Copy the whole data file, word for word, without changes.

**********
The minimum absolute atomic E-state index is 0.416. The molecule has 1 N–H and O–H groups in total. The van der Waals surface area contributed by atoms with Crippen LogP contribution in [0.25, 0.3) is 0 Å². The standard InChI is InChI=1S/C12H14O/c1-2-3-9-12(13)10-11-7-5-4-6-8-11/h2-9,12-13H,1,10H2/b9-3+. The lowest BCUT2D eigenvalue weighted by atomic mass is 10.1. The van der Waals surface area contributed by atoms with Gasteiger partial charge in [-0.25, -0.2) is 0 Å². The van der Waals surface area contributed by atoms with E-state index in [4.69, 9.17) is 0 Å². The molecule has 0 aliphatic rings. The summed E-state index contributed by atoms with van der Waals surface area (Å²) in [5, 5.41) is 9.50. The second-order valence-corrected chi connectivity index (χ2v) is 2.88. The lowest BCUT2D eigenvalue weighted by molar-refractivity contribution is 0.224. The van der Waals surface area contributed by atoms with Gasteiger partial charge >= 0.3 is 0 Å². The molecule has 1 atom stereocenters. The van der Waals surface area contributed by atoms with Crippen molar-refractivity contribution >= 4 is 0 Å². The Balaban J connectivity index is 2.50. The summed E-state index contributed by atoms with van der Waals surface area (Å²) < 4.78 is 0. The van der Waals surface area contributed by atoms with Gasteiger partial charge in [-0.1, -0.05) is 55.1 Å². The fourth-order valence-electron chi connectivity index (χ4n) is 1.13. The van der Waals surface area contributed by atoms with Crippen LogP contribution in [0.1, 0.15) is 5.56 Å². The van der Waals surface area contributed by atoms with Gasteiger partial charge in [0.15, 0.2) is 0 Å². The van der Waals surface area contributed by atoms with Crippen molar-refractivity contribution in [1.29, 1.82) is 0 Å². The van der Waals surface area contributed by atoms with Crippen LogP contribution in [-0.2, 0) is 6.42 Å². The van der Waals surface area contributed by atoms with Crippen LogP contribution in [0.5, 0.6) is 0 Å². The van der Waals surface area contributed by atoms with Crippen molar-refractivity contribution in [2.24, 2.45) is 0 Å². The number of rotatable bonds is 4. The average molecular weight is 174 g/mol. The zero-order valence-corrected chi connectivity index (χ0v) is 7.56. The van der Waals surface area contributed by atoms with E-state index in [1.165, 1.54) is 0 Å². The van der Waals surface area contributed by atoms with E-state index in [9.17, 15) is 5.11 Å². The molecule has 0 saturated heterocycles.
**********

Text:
The minimum absolute atomic E-state index is 0.416. The molecule has 1 N–H and O–H groups in total. The van der Waals surface area contributed by atoms with Crippen LogP contribution in [0.25, 0.3) is 0 Å². The standard InChI is InChI=1S/C12H14O/c1-2-3-9-12(13)10-11-7-5-4-6-8-11/h2-9,12-13H,1,10H2/b9-3+. The lowest BCUT2D eigenvalue weighted by atomic mass is 10.1. The van der Waals surface area contributed by atoms with Gasteiger partial charge in [-0.25, -0.2) is 0 Å². The van der Waals surface area contributed by atoms with E-state index in [4.69, 9.17) is 0 Å². The molecule has 0 aliphatic rings. The summed E-state index contributed by atoms with van der Waals surface area (Å²) in [5, 5.41) is 9.50. The second-order valence-corrected chi connectivity index (χ2v) is 2.88. The lowest BCUT2D eigenvalue weighted by molar-refractivity contribution is 0.224. The van der Waals surface area contributed by atoms with Gasteiger partial charge >= 0.3 is 0 Å². The molecule has 1 atom stereocenters. The van der Waals surface area contributed by atoms with Crippen molar-refractivity contribution >= 4 is 0 Å². The Balaban J connectivity index is 2.50. The summed E-state index contributed by atoms with van der Waals surface area (Å²) < 4.78 is 0. The van der Waals surface area contributed by atoms with Gasteiger partial charge in [-0.1, -0.05) is 55.1 Å². The fourth-order valence-electron chi connectivity index (χ4n) is 1.13. The van der Waals surface area contributed by atoms with Crippen LogP contribution in [0.1, 0.15) is 5.56 Å². The van der Waals surface area contributed by atoms with Gasteiger partial charge in [0.15, 0.2) is 0 Å². The van der Waals surface area contributed by atoms with Crippen molar-refractivity contribution in [1.29, 1.82) is 0 Å². The van der Waals surface area contributed by atoms with Crippen LogP contribution in [-0.2, 0) is 6.42 Å². The van der Waals surface area contributed by atoms with Crippen LogP contribution in [0.5, 0.6) is 0 Å². The van der Waals surface area contributed by atoms with Crippen molar-refractivity contribution in [2.24, 2.45) is 0 Å². The number of rotatable bonds is 4. The average molecular weight is 174 g/mol. The zero-order valence-corrected chi connectivity index (χ0v) is 7.56. The van der Waals surface area contributed by atoms with E-state index in [1.165, 1.54) is 0 Å². The van der Waals surface area contributed by atoms with E-state index in [9.17, 15) is 5.11 Å². The molecule has 0 saturated heterocycles.